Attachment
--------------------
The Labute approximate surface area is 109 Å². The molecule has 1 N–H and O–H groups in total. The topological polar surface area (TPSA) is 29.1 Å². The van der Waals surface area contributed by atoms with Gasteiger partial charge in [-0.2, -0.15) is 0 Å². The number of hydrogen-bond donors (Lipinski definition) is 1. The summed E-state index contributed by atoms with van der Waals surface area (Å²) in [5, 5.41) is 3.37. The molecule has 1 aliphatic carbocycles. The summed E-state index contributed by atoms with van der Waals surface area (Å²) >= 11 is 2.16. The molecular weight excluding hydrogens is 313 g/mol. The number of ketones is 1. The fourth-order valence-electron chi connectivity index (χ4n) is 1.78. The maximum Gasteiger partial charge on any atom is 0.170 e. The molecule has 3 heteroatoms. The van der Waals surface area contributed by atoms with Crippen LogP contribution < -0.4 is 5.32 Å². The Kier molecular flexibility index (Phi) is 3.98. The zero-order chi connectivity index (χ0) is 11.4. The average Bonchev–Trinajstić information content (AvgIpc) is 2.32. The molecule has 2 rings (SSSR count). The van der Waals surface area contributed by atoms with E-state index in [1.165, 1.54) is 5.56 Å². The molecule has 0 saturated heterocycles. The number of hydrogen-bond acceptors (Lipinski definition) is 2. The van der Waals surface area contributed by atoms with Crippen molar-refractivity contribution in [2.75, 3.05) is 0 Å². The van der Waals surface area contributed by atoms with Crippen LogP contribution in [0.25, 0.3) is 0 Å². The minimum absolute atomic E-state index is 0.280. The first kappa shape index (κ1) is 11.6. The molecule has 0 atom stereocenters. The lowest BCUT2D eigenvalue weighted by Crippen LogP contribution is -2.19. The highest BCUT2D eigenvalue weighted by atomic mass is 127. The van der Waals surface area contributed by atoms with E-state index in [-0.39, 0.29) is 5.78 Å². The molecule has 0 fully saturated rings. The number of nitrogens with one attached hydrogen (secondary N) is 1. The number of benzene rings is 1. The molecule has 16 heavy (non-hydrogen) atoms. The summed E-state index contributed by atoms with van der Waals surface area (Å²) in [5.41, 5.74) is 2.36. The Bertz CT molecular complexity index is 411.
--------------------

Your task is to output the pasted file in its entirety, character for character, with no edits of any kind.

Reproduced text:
The Labute approximate surface area is 109 Å². The molecule has 1 N–H and O–H groups in total. The topological polar surface area (TPSA) is 29.1 Å². The van der Waals surface area contributed by atoms with Gasteiger partial charge in [-0.2, -0.15) is 0 Å². The number of hydrogen-bond donors (Lipinski definition) is 1. The summed E-state index contributed by atoms with van der Waals surface area (Å²) in [5, 5.41) is 3.37. The molecule has 1 aliphatic carbocycles. The summed E-state index contributed by atoms with van der Waals surface area (Å²) >= 11 is 2.16. The molecular weight excluding hydrogens is 313 g/mol. The number of ketones is 1. The fourth-order valence-electron chi connectivity index (χ4n) is 1.78. The maximum Gasteiger partial charge on any atom is 0.170 e. The molecule has 3 heteroatoms. The van der Waals surface area contributed by atoms with Crippen LogP contribution < -0.4 is 5.32 Å². The Kier molecular flexibility index (Phi) is 3.98. The zero-order chi connectivity index (χ0) is 11.4. The average Bonchev–Trinajstić information content (AvgIpc) is 2.32. The molecule has 2 rings (SSSR count). The van der Waals surface area contributed by atoms with E-state index in [1.165, 1.54) is 5.56 Å². The molecule has 0 saturated heterocycles. The number of hydrogen-bond acceptors (Lipinski definition) is 2. The van der Waals surface area contributed by atoms with Crippen molar-refractivity contribution in [2.75, 3.05) is 0 Å². The van der Waals surface area contributed by atoms with Crippen LogP contribution in [0.25, 0.3) is 0 Å². The minimum absolute atomic E-state index is 0.280. The first kappa shape index (κ1) is 11.6. The molecule has 0 atom stereocenters. The lowest BCUT2D eigenvalue weighted by Crippen LogP contribution is -2.19. The highest BCUT2D eigenvalue weighted by atomic mass is 127. The van der Waals surface area contributed by atoms with E-state index in [-0.39, 0.29) is 5.78 Å². The molecule has 0 fully saturated rings. The number of nitrogens with one attached hydrogen (secondary N) is 1. The number of benzene rings is 1. The molecule has 16 heavy (non-hydrogen) atoms. The summed E-state index contributed by atoms with van der Waals surface area (Å²) in [5.41, 5.74) is 2.36. The Bertz CT molecular complexity index is 411.